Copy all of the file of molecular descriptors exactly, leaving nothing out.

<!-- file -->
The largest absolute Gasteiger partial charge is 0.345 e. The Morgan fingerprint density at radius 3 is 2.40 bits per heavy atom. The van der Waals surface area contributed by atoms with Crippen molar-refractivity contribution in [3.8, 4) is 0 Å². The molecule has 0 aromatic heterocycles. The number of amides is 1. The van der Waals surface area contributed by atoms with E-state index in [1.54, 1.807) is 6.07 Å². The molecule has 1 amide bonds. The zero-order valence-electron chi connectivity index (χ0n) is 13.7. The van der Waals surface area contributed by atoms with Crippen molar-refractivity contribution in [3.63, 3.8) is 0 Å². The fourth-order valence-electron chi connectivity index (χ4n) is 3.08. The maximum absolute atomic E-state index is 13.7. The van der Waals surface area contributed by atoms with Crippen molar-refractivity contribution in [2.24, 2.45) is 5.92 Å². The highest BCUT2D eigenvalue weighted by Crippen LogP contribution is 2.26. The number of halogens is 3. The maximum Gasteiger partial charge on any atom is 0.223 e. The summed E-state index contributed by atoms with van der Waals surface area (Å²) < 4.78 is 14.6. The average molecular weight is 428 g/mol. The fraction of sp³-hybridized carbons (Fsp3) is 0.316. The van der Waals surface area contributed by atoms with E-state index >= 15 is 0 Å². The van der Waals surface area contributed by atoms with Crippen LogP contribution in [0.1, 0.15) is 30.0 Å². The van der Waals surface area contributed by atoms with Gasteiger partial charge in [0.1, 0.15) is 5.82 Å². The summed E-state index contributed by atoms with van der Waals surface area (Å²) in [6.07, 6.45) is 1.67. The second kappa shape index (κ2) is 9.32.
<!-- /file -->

The largest absolute Gasteiger partial charge is 0.345 e. The Morgan fingerprint density at radius 3 is 2.40 bits per heavy atom. The van der Waals surface area contributed by atoms with Crippen molar-refractivity contribution in [3.8, 4) is 0 Å². The molecule has 0 aromatic heterocycles. The number of amides is 1. The van der Waals surface area contributed by atoms with E-state index in [1.54, 1.807) is 6.07 Å². The molecule has 1 amide bonds. The zero-order valence-electron chi connectivity index (χ0n) is 13.7. The van der Waals surface area contributed by atoms with Crippen molar-refractivity contribution in [3.63, 3.8) is 0 Å². The fourth-order valence-electron chi connectivity index (χ4n) is 3.08. The maximum absolute atomic E-state index is 13.7. The van der Waals surface area contributed by atoms with Crippen molar-refractivity contribution in [2.24, 2.45) is 5.92 Å². The highest BCUT2D eigenvalue weighted by Crippen LogP contribution is 2.26. The number of halogens is 3. The maximum Gasteiger partial charge on any atom is 0.223 e. The summed E-state index contributed by atoms with van der Waals surface area (Å²) < 4.78 is 14.6. The average molecular weight is 428 g/mol. The fraction of sp³-hybridized carbons (Fsp3) is 0.316. The van der Waals surface area contributed by atoms with E-state index >= 15 is 0 Å². The van der Waals surface area contributed by atoms with Crippen LogP contribution in [0.1, 0.15) is 30.0 Å². The van der Waals surface area contributed by atoms with Gasteiger partial charge in [0.1, 0.15) is 5.82 Å². The summed E-state index contributed by atoms with van der Waals surface area (Å²) in [6.07, 6.45) is 1.67. The second kappa shape index (κ2) is 9.32.